General Thomas had first sent a message to McCook that he agreed the Lookout Valley route was the only practicable one. But General Rosecrans and other top commanders were dismayed that McCook was taking this long, exhausting route. On Sept. 14 at 1:30 p.m., the future president James A. Garfield told McCook by messenger that “the general commanding regrets that you are moving back through Winston’s Gap, which will keep you for some time where your command can give no support to the balance of the army. He directs you to turn back at once to the head of McLemore’s Cove, where you can operate with infantry at least, or can move toward LaFayette, in which direction you will most probably be needed. All our maps and evidence show that the route is practicable from here to Dougherty’s.

But McCook, fearing that McLemore’s Cove contained a heavy concentration of Confederates, was adamant about going back down and back up Lookout Mountain. He replied to headquarters, “there is no evidence or map in my possession that would lead me to believe that the road from Dougherty’s to Stevens Gap is a good one, but from the evidence I have I believe it to be a very bad one.” McCook, who had already started his troops down Lookout on the Dade County side, added, “I will be pained to take my troops over the route again. They certainly would feel as if I were trifling with them.”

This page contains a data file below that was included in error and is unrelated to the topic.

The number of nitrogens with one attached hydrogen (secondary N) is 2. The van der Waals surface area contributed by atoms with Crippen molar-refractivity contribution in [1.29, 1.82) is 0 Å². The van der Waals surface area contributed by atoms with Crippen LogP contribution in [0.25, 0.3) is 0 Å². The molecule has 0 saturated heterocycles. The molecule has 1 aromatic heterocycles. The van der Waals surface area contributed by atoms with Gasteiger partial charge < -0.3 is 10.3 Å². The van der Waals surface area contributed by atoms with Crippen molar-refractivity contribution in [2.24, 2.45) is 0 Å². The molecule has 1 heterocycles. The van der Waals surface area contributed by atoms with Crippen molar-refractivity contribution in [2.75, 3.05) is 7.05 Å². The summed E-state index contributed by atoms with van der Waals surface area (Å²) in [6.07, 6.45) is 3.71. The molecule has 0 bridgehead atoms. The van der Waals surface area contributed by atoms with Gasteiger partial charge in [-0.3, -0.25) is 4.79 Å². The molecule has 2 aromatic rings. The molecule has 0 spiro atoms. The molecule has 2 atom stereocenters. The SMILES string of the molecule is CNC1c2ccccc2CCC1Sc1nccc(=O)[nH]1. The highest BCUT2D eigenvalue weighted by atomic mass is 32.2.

However, one Federal unit under General W. H. Lytle did try the Dougherty’s Gap Road at about the time McCook was sticking to the long route. Lytle, who would soon be killed at Chickamauga, reported to headquarters that he made it successfully to Dougherty’s Gap by 5 p.m. on the 14th. He started to march forward on the mountaintop road to Stevens Gap that night, but decided to wait until daybreak on the 15th. Stevens Gap was reached by Lytle and his men by 11 a.m. General Lytle reported, “The road (Dougherty’s Gap Road) from the falls of Little River is a very good one.”

Sheridan’s troops were already in the vicinity of Johnson’s Crook and they were ordered up on the 15th to “come as far as you can tonight.” The remainder of McCook’s troops were just behind them in a desperate and exhausting forced march. The entire trek by McCook’s corps took five days – from the 13th until the 17th. On the morning of Sept. 17, General McCook reported that he was near Stevens Gap. He said Sheridan had arrived the previous night and General Jeff Davis would be down in an hour, with General Richard Johnson close behind him. The final wing of McCook’s forces trekked down off Lookout Mountain later that day after a march of twenty-five miles in one day.